What is next—all plastic utensils will be outlawed—and then you will be bringing your own forks and spoons to the fast food joint of your choice—or pay them for wooden utensils—if we are allowed to cut down trees to make them.

“The primary concern of anything from nuclear material to plastic bags must be its long-term impact on and degradability in the environment. Several years ago, Germany required that the price of something like a washing machine be priced from neutral in nature to neutral in nature, which meant not buying relatively cheap space in West Africa from poor countries to dump their European waste.

While charging 10 cents a bag at the grocery store and elsewhere has to some extent cut down on the consumption of plastic bags, it’s not enough to address the bigger underlying problem, as manifested by huge plumes of plastic debris floating in and washing ashore from the planet’s oceans. Recently, 17 pounds of plastic debris was found in the stomach of a pilot whale.

We are going back to the stone age.  I discussed this with my good friend Celeste Greig and she asked a good question.  If we are not allowed straws, plastic forks, knives or spoons, at, say a chili joint, how do we eat?  Easy, I said, the Lord gave you fingers—that is the goal of the Left, no water, no energy and eating like cavemen (I will use the sexist term).  Ready for the new world—400 B.C.?

plastic pollution

Baby Steps: Why MacDonald’s Eliminating Plastic Straws in Ireland and the UK is Important to LA

Leonard Isenberg, City Watch LA,  6/18/18

 

FIRST PERSON-Might there be a glimmer of hope for the environment and our species’ long-term survival on this planet, now that MacDonald’s has finally acknowledged a plastic-in-the-environment crisis of epic proportions?

Given the magnitude of the problem, it might not seem like much that MacDonald’s has started to implement a program to eliminate the use of single-use-plastic-straws in the UK and Ireland. However, it’s at least a beginning, which makes me wonder why we all can’t — individuals and businesses — do this on our side of the Atlantic and, indeed, around the world.

It began as a not well-thought-through convenience over 70 years ago, but now it’s a fair question to ask: how much has single-use-plastic and other non-biodegradable materials compromised the livability of our planet’s environment not only for ourselves but for every other species? The assault went into overdrive during the post-WWII period, all because big business was allowed by the government to ignore the environmental ramifications of what it manufactured. Whether it was product packaging or the product itself, manufacturers have been able to wash their hands of responsibility for much of what they make once it’s put into the stream of commerce. The idea was to sell as much as possible without imposing even reasonable restrictions on consumers, like the minor inconvenience of asking them to bring their own reusable bags or containers — something that could be a first step in turning things around in the environment.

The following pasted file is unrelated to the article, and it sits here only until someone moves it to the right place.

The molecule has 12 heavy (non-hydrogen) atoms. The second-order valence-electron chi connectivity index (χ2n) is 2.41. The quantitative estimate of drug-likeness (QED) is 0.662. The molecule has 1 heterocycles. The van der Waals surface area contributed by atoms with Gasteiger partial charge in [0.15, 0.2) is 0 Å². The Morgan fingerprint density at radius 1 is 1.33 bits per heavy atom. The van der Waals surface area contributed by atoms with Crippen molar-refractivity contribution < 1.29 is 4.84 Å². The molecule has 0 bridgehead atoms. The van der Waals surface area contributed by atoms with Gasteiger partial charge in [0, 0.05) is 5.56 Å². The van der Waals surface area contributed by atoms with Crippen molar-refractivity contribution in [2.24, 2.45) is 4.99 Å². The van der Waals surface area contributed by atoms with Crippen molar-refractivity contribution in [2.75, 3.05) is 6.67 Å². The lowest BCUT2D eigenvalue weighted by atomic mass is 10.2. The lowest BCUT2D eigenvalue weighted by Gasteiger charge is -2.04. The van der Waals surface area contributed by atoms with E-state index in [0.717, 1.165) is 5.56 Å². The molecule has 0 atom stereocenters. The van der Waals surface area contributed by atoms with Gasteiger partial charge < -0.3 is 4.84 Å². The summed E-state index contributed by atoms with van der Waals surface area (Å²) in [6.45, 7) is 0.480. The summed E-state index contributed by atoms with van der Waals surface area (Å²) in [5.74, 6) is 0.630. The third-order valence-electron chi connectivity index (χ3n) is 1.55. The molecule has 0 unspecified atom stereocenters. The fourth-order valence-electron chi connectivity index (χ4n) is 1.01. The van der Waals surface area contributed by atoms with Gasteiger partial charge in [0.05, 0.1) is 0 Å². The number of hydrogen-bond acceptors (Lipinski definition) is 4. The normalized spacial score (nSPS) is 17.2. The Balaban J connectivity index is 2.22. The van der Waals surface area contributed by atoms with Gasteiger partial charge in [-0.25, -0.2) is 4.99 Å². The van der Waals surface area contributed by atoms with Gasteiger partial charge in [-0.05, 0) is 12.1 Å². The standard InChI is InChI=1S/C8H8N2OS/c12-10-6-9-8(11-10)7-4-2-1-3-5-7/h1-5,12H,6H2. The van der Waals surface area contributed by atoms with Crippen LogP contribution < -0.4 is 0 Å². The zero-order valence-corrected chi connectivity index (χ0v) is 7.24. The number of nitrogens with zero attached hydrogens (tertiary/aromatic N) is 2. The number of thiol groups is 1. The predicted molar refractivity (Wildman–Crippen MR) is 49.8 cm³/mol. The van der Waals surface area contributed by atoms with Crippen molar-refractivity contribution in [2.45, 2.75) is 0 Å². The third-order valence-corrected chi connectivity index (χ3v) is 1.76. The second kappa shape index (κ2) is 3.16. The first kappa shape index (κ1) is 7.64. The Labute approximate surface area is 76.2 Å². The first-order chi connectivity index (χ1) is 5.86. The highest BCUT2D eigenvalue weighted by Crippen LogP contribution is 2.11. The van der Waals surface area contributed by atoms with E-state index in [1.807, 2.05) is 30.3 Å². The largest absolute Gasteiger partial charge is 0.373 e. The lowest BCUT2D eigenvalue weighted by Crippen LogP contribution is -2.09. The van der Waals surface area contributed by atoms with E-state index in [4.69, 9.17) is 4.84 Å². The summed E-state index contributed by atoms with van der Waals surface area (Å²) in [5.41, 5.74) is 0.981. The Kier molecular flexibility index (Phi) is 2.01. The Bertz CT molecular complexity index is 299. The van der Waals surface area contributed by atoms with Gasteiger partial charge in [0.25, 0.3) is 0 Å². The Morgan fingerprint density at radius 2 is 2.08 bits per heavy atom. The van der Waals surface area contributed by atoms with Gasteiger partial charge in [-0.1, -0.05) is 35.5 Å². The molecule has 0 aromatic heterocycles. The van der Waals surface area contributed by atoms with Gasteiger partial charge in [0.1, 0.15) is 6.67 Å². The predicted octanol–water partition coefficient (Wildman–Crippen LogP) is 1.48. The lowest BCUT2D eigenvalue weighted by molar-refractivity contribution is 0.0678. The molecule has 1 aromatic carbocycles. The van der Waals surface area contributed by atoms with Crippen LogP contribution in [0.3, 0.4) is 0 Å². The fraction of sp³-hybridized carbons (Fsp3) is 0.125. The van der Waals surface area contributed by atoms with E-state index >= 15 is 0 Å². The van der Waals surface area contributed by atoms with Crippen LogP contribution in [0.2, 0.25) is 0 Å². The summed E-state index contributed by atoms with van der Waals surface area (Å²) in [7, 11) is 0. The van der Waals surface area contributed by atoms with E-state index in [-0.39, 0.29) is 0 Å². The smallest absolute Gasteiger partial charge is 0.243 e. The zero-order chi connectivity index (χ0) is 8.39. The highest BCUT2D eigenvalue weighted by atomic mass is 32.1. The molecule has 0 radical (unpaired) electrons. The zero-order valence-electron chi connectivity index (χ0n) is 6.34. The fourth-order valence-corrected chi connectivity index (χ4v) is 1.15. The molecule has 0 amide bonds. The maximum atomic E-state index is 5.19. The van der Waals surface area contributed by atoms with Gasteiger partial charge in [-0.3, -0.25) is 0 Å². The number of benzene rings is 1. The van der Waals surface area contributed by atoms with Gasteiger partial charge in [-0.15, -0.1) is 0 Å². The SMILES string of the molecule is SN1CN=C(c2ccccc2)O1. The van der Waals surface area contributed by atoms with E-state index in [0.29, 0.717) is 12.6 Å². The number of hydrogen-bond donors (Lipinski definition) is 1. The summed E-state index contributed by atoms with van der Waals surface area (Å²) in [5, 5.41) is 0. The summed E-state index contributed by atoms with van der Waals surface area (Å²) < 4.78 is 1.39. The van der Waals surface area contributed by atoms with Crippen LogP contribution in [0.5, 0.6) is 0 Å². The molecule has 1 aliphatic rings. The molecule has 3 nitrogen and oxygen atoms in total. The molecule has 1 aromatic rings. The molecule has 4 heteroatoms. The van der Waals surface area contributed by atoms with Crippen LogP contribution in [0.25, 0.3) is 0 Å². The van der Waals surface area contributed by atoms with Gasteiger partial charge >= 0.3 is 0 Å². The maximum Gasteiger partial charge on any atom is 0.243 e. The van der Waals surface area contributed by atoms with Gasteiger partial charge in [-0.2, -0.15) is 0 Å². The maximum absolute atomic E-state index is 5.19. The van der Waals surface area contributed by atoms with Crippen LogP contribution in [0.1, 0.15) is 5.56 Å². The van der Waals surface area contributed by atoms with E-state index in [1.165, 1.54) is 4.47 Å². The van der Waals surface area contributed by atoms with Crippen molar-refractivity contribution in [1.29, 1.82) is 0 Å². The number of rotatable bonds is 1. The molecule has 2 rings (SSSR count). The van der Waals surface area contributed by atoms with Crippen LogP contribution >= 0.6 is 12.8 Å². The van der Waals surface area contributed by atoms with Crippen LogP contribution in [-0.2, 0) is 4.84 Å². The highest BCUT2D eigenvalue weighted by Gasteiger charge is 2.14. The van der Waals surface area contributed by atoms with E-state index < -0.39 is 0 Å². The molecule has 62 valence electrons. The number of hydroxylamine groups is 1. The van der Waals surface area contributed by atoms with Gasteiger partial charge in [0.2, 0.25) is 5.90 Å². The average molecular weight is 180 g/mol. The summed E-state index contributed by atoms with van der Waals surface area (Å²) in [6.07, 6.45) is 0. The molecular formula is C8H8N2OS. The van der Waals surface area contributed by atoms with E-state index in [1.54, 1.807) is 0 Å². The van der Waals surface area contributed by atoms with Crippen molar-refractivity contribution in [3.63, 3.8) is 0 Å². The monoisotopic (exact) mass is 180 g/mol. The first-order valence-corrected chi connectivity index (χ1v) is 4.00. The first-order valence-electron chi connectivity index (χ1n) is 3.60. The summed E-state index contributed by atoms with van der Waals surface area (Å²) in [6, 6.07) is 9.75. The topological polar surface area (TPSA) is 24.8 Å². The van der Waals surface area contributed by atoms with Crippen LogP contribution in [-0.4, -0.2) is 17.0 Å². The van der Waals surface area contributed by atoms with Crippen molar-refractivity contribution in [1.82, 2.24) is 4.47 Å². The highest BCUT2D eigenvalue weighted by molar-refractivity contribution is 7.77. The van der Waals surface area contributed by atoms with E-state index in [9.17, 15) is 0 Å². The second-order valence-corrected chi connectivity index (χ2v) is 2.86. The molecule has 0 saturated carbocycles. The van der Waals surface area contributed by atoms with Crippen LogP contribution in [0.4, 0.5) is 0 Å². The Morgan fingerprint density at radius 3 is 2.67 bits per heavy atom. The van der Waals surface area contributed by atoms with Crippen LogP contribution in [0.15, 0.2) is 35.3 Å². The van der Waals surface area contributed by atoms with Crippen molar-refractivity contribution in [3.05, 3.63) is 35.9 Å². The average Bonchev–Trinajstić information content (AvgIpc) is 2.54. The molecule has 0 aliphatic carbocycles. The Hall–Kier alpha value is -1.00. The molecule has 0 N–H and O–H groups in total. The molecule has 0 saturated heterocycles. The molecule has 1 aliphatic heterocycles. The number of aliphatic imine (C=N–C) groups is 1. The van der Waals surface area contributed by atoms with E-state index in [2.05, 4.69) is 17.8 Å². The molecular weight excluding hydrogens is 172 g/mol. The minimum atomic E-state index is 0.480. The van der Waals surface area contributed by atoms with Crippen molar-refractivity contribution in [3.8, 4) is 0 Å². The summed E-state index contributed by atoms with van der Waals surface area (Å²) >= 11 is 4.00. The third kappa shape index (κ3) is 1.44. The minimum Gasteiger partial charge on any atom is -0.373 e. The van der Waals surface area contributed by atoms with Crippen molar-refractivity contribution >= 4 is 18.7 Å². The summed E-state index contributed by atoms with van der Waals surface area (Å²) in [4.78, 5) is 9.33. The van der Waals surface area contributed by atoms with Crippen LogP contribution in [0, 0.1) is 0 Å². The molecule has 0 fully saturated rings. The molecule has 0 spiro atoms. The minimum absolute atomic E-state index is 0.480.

The primary concern of anything from nuclear material to plastic bags must be its long-term impact on and degradability in the environment. Several years ago, Germany required that the price of something like a washing machine be priced from neutral in nature to neutral in nature, which meant not buying relatively cheap space in West Africa from poor countries to dump their European waste.

While charging 10 cents a bag at the grocery store and elsewhere has to some extent cut down on the consumption of plastic bags, it’s not enough to address the bigger underlying problem, as manifested by huge plumes of plastic debris floating in and washing ashore from the planet’s oceans. Recently, 17 pounds of plastic debris was found in the stomach of a pilot whale.

I find it hard to believe that in 2118, scientists couldn’t develop a more biosphere-friendly technology for dealing with this and other problems. But first, the desire for short-term corporate profits would have to no longer hold primacy over this battle for survival.

In our capitalist system that is supposedly built on competition — but where competition no longer seems to exist — what would happen if a market or other business opened selling only biodegradable items? I know it would get both my attention and my patronage.

If you have any similar ideas designed to turn around the not-so-slow-motion degradation of our environment, feel free to share them in the comments section below.

 

(Leonard Isenberg is a Los Angeles, observer and a contributor to CityWatch.